Casteing about

Over the centuries, the poison of caste has been variously sung about, lamented, protested, outlawed and adjudicated in this region. During that time, the economic and cultural foundations of – and, most of all, the religious sanction for – this abhorrent practice have all been sculpted to 'perfection', spawning replicas in all corners of the world. Yet while the new economic order and emerging professions have tended to blur the rigid lines, modernity and education have not done away with caste. Instead, the locus has changed, the forms have morphed, and upward mobility and reservation have allowed former 'untouchables' to pursue new vocations. Now, there are Dalit doctors and teachers to discriminate against. In the aftermath of the Mandal Commission recommendations, the emergent caste groupings have strengthened and even exalted caste identity across the spectrum. As the articles in this issue of Himal spotlight, before we have less of caste, we evidently must have more of it. Our cover, by Vadodara artist Lokesh Khodke, depicts caste dynamics and the related social tension. He visualises the three worlds, swarga, naraka and mrityuloka, (heaven, hell and the mortal world),  governed by homogenising forces. Yet simultaneously, Khodke suggests other spaces, which constantly struggle to articulate themselves. Perhaps, someday, the curtain will lift and caste will be equalised – if not annihilated altogether.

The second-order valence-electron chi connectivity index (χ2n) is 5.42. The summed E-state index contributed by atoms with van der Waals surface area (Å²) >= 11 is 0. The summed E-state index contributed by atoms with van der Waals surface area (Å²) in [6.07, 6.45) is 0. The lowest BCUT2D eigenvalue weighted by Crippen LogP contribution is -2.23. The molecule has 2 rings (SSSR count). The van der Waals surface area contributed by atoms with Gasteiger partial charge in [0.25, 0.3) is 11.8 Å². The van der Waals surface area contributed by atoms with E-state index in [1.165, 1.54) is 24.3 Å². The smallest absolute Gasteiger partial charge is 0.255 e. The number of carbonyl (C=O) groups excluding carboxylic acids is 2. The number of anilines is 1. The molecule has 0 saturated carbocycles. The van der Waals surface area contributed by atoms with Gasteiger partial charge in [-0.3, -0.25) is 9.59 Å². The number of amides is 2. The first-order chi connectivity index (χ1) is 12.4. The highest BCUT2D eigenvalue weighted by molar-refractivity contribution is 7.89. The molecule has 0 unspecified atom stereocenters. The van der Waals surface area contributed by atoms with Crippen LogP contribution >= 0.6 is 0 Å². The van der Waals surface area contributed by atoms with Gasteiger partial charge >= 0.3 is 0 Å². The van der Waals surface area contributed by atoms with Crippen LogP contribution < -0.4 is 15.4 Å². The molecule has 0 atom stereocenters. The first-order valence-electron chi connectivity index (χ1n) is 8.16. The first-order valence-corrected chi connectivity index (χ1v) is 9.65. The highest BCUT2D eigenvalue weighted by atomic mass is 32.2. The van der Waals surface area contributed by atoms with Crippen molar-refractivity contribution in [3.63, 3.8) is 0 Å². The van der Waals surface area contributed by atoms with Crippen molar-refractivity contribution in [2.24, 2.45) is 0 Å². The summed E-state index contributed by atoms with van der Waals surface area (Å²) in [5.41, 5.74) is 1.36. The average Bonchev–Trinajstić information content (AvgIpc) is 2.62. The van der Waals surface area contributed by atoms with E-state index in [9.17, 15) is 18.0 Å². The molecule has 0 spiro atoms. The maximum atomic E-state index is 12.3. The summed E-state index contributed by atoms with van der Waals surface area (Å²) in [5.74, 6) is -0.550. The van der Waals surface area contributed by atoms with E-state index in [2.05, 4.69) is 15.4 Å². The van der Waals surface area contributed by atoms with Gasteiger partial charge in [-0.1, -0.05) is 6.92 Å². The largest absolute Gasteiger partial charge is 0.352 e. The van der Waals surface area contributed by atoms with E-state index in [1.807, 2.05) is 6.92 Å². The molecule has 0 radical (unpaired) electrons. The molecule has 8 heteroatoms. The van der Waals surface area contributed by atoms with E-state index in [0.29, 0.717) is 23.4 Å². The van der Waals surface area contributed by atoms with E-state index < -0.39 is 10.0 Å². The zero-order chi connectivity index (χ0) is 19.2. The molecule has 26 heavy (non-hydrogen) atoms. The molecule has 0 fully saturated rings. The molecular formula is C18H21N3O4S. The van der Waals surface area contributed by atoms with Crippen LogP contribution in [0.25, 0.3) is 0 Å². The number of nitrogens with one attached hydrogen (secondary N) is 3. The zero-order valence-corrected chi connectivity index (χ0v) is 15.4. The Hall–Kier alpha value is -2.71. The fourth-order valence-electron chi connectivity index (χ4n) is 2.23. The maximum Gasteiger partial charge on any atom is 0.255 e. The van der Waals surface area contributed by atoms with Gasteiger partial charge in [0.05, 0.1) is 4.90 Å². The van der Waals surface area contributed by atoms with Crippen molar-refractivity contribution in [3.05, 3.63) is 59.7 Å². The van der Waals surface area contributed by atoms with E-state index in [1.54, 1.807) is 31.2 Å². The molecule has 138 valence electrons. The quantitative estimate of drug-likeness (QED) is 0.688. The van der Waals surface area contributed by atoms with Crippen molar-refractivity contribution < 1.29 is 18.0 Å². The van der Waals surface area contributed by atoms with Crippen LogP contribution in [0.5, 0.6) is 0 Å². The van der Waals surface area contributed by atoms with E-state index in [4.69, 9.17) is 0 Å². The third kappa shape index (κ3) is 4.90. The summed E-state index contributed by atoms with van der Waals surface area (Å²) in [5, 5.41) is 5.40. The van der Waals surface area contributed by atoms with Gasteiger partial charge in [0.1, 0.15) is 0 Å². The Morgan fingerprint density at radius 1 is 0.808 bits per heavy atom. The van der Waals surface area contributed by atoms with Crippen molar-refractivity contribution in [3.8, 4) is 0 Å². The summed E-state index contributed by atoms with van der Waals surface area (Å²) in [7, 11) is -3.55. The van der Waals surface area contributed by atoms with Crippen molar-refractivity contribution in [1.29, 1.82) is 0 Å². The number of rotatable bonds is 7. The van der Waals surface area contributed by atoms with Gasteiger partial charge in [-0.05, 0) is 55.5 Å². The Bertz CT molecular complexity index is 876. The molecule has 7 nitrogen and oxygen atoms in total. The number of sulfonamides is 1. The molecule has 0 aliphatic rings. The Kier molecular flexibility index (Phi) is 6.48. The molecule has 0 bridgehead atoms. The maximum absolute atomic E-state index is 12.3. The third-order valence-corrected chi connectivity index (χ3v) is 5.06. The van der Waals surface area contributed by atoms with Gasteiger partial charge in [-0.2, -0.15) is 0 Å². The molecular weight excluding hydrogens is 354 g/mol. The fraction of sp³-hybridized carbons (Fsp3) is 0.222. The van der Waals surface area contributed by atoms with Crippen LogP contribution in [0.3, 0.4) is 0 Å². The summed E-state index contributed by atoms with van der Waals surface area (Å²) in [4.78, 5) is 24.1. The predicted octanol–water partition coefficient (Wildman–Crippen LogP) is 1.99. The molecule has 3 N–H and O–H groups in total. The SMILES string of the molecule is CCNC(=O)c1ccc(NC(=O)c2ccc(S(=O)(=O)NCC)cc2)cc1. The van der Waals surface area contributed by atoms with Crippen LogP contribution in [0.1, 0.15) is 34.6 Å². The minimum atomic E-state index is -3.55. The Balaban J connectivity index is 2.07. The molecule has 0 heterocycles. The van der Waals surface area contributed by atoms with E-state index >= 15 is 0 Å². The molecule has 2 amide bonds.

Equalisation to annihilation-and beyond
By: S Anand

A further fragmentation of caste identities would rule out the possibility of solidarity across

We can only look forward…

By: Meena Kandasamy

…when we no longer have to look back.

Kandasamy poetically and passoinately argues that extirpating the entrenched caste system will need more than changes in sytems of production. It requires a militant and personal commitment to erase the institution.

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Himal Southasian